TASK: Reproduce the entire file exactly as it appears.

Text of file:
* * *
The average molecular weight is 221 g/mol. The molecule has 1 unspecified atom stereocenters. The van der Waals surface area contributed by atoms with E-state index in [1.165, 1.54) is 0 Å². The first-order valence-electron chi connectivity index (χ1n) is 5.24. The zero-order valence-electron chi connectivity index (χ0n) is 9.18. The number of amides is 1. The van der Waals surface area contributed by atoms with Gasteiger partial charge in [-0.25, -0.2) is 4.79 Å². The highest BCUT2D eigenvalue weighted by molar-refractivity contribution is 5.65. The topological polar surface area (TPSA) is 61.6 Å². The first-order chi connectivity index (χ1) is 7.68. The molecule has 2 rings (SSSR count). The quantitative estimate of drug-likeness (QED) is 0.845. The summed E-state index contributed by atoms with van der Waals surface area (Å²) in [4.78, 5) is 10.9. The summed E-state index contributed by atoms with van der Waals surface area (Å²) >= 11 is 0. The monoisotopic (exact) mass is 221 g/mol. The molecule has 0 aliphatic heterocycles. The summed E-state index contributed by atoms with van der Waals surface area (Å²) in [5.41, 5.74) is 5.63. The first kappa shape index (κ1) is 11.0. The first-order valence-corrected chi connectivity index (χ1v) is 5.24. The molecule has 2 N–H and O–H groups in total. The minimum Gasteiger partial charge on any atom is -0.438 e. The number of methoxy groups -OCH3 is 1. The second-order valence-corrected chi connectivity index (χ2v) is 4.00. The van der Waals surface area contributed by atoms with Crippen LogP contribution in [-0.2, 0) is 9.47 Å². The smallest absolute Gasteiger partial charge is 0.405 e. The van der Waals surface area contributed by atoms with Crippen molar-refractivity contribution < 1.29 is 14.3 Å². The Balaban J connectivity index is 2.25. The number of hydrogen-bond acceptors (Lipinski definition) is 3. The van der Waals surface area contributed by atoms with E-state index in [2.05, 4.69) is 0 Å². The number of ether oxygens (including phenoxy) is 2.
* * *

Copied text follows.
The average molecular weight is 221 g/mol. The molecule has 1 unspecified atom stereocenters. The van der Waals surface area contributed by atoms with E-state index in [1.165, 1.54) is 0 Å². The first-order valence-electron chi connectivity index (χ1n) is 5.24. The zero-order valence-electron chi connectivity index (χ0n) is 9.18. The number of amides is 1. The van der Waals surface area contributed by atoms with Gasteiger partial charge in [-0.25, -0.2) is 4.79 Å². The highest BCUT2D eigenvalue weighted by molar-refractivity contribution is 5.65. The topological polar surface area (TPSA) is 61.6 Å². The first-order chi connectivity index (χ1) is 7.68. The molecule has 2 rings (SSSR count). The quantitative estimate of drug-likeness (QED) is 0.845. The summed E-state index contributed by atoms with van der Waals surface area (Å²) in [4.78, 5) is 10.9. The summed E-state index contributed by atoms with van der Waals surface area (Å²) >= 11 is 0. The monoisotopic (exact) mass is 221 g/mol. The molecule has 0 aliphatic heterocycles. The summed E-state index contributed by atoms with van der Waals surface area (Å²) in [5.41, 5.74) is 5.63. The first kappa shape index (κ1) is 11.0. The first-order valence-corrected chi connectivity index (χ1v) is 5.24. The molecule has 2 N–H and O–H groups in total. The minimum Gasteiger partial charge on any atom is -0.438 e. The number of methoxy groups -OCH3 is 1. The second-order valence-corrected chi connectivity index (χ2v) is 4.00. The van der Waals surface area contributed by atoms with Crippen LogP contribution in [-0.2, 0) is 9.47 Å². The smallest absolute Gasteiger partial charge is 0.405 e. The van der Waals surface area contributed by atoms with Crippen molar-refractivity contribution < 1.29 is 14.3 Å². The Balaban J connectivity index is 2.25. The number of hydrogen-bond acceptors (Lipinski definition) is 3. The van der Waals surface area contributed by atoms with E-state index in [2.05, 4.69) is 0 Å². The number of ether oxygens (including phenoxy) is 2.